Some LA bus tours will take you past celebrity homes, Rodeo Drive, the Walk of Fame and other Hollywood landmarks.
The LA Gang Tour is different.
It has scheduled stops at the Los Angeles County Jail, the LA river bed, Metropolitan Detention Center and the Pico Union Graffiti Lab.
Alfred Lomas is the tour's founder. He said the purpose of the three-hour bus ride is the educate, not exploit.
From the tour's website:
The mission of LA GANG TOURS is to provide an unforgettable historical experience for our customers with a customized high-end specialty tour. We will provide customers with a true first-hand encounter of the history and origin of high profile gang areas and the top crime scene locations in South Central, Los Angeles. Each tour bus for LA GANG TOURS will have a guide from the South Central areas who has gained hands-on knowledge and experience of the inner city lifestyle.
Such as Melvin Johnson.
"Everything bad that could happen to you in gangs, happened to me," Johnson told a tour group. "I've been shot, stabbed, incarcerated. Every jail we went by today, I was there."
At the Pico Union Graf Lab, passengers exit the bus for a tour of the facility.
"This is just a place to get your art on," said one artist.
At the birthplace of the Crips gang, passengers meet reformed gang members. And, at the Watts Art Gallery, they can view original works.
Jorga Leap, a gang specialist, said she admires Lomas' motivation.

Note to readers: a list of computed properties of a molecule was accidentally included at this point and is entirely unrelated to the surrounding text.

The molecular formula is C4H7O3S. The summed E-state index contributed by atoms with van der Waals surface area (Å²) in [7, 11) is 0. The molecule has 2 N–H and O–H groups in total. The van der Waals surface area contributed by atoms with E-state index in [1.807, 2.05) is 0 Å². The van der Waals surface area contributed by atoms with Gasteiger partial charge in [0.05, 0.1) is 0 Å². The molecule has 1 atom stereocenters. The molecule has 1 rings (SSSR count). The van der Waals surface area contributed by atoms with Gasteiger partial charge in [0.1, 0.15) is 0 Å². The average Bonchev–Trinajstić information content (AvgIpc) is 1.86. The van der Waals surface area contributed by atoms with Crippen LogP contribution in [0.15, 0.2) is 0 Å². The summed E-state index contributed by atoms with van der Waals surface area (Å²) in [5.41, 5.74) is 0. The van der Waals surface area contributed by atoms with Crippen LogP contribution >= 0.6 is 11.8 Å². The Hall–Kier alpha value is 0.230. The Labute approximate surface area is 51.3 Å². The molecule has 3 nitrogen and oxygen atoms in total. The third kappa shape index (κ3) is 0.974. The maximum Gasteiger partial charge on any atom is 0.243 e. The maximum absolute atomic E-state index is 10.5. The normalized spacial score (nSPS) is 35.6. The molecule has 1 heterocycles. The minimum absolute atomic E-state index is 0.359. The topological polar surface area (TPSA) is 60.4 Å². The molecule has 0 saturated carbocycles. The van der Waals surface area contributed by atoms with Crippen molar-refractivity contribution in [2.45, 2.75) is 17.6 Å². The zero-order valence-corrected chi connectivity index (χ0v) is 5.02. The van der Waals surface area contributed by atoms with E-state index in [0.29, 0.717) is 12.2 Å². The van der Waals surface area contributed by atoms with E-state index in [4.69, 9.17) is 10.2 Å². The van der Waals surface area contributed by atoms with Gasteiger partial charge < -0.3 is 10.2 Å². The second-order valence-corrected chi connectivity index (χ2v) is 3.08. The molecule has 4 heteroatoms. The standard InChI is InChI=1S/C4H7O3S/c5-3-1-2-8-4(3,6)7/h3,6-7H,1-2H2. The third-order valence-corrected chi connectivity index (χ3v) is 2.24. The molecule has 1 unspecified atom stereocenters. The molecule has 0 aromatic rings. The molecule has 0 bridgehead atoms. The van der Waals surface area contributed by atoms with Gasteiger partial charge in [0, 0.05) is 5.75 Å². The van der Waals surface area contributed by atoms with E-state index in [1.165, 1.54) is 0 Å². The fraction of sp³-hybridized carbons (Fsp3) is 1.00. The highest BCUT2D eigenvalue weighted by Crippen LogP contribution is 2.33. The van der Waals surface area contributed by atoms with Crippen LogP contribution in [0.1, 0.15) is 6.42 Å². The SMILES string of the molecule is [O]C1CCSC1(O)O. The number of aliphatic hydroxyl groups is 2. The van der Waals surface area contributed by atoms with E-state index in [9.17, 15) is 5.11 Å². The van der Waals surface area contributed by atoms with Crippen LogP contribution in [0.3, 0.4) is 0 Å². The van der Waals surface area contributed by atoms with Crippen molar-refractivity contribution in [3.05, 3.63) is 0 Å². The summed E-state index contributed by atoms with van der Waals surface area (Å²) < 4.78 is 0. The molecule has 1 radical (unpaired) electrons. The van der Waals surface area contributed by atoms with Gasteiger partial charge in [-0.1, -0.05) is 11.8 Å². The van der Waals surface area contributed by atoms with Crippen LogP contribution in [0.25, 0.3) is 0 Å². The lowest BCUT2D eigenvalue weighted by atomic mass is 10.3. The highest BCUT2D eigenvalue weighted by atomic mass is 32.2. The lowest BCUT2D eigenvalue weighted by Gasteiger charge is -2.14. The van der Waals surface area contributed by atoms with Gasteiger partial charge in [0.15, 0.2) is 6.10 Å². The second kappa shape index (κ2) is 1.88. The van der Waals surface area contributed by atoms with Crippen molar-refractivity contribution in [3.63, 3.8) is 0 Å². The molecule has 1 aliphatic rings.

"But we can't treat it like it's Disneyland," she said. "Like it's another amusement for tourists to come and see when they visit Los Angeles."
"I honestly think it's a bunch of b.s.," said Parra. "We're not a zoo. We're human beings. People cannot really understand what being in a gang is by getting a tour."
Lomas said the goal is to create jobs for South Central residents. Profits from the tours go back to the area for "economic growth and development, provide job/entrepreneur training, micro-financing opportunities and to specialize in educating people from around the world about the Los Angeles inner city lifestyle, gang involvement and solutions," according to the tour's website.
"We're able to create jobs for individuals who may not have an opportunity because of felonies they've acquired in the past," Lomas said. "There's a perception out there that people can't change. This is really a story of redemption, that change is possible."
For example, Johnson is starting a non-profit that uses music as an intervention tool.
Lomas said because he has deep roots in the community, the bus is allowed safe passage. Others in the community told NBCLA there's no such thing.
The Saturday tours cost $65.
Visit The LA Gang Tours website for more information.